Jun 12

Home again

Finally got home after a not too bad trip. It was great to land early, and then spend the 20 minutes we’d gained wiating for somewhere to park the plane. Went along to a good very pleasant breakfast meet this morning, meeting even more new people. The photos of the breakfast, plus my wander around the Botanical Gardens and here. Now to catch up on chores, before spending some time this week tidying up the postings from the last few days and adding more from those I took notes about instead of typing up direct.

Jun 11

Dave Weinberger – reboot7

The Natural Shape of Knowledge

He’s startng off looking at the history of (Western) knowledge, where knowledge was of the real world, when Aristotle was setting out the standard. Classigfication, to order knoweldge started at this point, when orgnaisation was thought about in physical terms.

“principles of organisation mirror the limitations of the physical” ie we organise things based on what we have experiences in the real world, and assume that everyone has the same experience and will sort out the knowledge in the same way.

But now we’re unconstrained by the physical, everything is digital. So the model changes. We can put leaves on multiple branches; messiness has a value (linkage); the order in unowned; – the owner of the information does not own the order of the information; users build the information and the metadata.

We’re pulling the leaves off the trees, making a pile and giving different ways of finding it. So “what is the new shape of knowledge”. It’s not what commercial sites think – it’s not keeping people on the site, but sending people elsewhere – linking is a key to knowledge So the NYT only points to itself or the ads – they are scared…but they are the ultimate echo chamber.

The topics are getting smaller and more niche, driven by people’s interests (wiki). Paper is expensive, digital is cheap – digital allows the expansion of what is interested (the long Tail). We get multiple subjectivities, that are in conversation with each other.

Knowledge is becoming the conversation, not the result of it. We are moving away from gatekeepers. We don’t want the best, we want the ‘it’ll do” – the good enough.

Multi-dispute-ism – facts being used as weapons – but in the digital space both can be right, multi parties can be right – or at least have their say.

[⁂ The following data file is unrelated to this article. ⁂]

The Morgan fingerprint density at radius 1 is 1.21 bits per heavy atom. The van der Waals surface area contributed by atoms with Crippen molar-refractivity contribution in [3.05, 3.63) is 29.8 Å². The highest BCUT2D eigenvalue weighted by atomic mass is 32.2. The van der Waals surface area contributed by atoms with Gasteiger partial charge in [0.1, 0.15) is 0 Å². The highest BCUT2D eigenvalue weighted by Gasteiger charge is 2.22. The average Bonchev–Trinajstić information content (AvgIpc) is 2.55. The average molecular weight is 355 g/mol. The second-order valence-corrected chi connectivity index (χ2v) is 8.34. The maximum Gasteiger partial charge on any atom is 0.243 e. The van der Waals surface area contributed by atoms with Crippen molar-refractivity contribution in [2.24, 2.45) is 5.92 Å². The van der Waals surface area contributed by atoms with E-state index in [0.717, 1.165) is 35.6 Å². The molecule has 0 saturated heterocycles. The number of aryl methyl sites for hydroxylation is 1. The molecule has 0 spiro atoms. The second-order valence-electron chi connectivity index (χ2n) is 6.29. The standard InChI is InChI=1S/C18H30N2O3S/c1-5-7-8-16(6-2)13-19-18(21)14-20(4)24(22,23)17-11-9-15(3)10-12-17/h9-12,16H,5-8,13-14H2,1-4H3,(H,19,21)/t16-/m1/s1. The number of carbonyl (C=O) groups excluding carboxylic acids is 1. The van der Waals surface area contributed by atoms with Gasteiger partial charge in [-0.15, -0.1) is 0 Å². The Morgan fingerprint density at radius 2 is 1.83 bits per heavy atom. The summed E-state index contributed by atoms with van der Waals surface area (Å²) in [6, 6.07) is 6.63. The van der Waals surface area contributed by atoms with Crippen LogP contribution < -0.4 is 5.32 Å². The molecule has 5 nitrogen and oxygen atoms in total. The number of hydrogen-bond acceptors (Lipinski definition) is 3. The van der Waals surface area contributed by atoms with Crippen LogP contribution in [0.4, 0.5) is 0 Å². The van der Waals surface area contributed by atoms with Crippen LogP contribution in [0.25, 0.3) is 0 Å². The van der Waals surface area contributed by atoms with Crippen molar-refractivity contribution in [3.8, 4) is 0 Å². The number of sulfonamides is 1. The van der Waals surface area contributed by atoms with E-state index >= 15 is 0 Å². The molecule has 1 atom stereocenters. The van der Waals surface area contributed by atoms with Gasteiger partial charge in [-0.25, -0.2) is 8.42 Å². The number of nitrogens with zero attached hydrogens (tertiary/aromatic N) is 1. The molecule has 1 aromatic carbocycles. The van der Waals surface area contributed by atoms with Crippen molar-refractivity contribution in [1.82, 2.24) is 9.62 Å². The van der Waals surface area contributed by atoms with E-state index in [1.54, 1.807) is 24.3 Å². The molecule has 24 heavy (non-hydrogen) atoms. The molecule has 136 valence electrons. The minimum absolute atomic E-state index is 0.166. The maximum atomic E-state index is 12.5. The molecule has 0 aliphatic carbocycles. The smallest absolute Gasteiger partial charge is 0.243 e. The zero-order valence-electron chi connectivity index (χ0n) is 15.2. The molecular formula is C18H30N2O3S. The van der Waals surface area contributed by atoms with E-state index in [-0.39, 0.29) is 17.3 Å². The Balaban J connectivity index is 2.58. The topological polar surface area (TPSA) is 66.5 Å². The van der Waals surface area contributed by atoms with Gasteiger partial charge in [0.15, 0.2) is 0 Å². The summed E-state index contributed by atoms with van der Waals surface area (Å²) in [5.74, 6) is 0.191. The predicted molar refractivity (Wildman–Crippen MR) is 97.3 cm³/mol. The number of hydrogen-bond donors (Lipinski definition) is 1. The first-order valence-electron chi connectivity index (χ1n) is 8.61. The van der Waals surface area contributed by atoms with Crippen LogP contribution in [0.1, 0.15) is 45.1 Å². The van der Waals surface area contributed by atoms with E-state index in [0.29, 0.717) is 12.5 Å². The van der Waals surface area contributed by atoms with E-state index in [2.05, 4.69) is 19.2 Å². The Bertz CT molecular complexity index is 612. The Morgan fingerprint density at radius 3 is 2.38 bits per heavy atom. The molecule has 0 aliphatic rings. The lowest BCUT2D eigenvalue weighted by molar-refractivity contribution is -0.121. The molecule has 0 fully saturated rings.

Conversation can be global, with conversation across huge areas of commonality and differences.

The questions now are about the difference types of data..so the IRC channel is now looking for the super-sub-micro-meta datasphere. Meanwhile challenges to the gatekeepers of the info – are they going to give up their keys. Summary – not until they are prised out of their hands!

Jun 11

Lee Bryant – Reboot 7

Comments on social tagging

This talk is about some possible future developments for social tagging.

1. User-organised news. Working with user-tagged BBC news stories, linking to external sites, user-driven related stories. This works through Backstage, allowing people to do things with the BBC content. Tagging works in a similar way to Flickr tagging, allowing you to tag stories, and see the stories other people have tagged with same terms.

2. Local Aggregation. Local aggregator pulling news, blogs, links, photos etc. So removes need for an editor to create the page, allows the page to pull things in. text analysis derives common themes. Can monitor local issues and encourage participation.

3.Negotiating Meaning: knowledge sharing extranet, multifaceted classifications; allows users to create own terms to organise content; allows users to build bottom-up classification

4. Negotiating language. learning from unstructured data. Text analysis identified matches with formal taxonomies, build user generated tag clouds from the information to learn users language,

Some really good stuff here to try and get more use out of the stories people say, instead of asking for structure dfeedback, where people can give the information that they think the collectors are after. deriving order from chaos.

Good challenge to companies that want to organsie all data, getting their people to fit into a fixed taxonomy. Use technology to let taxonomy emerge, move “outside the taxonomy deadzone” So dont’t use things like Sharepoint (hooray, please, no more sharepoint) but let the information come to life.

So this is all on Headshift

Jun 11

Skype: Malthe Sigurdsson – reboot

“An application you use to talk through the internet. For free. Forever”

(or at least until the next thing arrives!) It’s about enhacing comms, not just replacing.

They call it a small big company, with around 160 people in 15 countries.

They use a wiki for company knowledge

They want to maintain diversity, avoiding white boys form northern europe – need ot keep knowledge of the BRIC markets.

Driven from a feeling of being ripped off from telco compnaies (both founders were ex-telco)

Currently there are45 million registered users, between 2-3 million users on line, with 10 billion minutes server.. No money on getting customers. They get lots of passionate customers.

“the brand is the product is the brand” so the product has to be good; little focusing on “marketing” means the product tells the story.

“do simple things really well”.similar to yesterdays talk about breaking things down, focusing on getting results, short term aims that you can see things happening. Get the simple things right first, then you can build on it. Keep releasing.

Skype is viral – there’s no point in being on it unless you have someone to talk to. And they use viral methods, videos and banners etc – encouraging people to talk via Skype and ask questions

Not much more than yesterdays on Basecamp, but with a less charismatic speaker. Least there’s only a few slides. And a cool little viral video. Not too much beyond an ad for rhe compnay. SO what’s next?/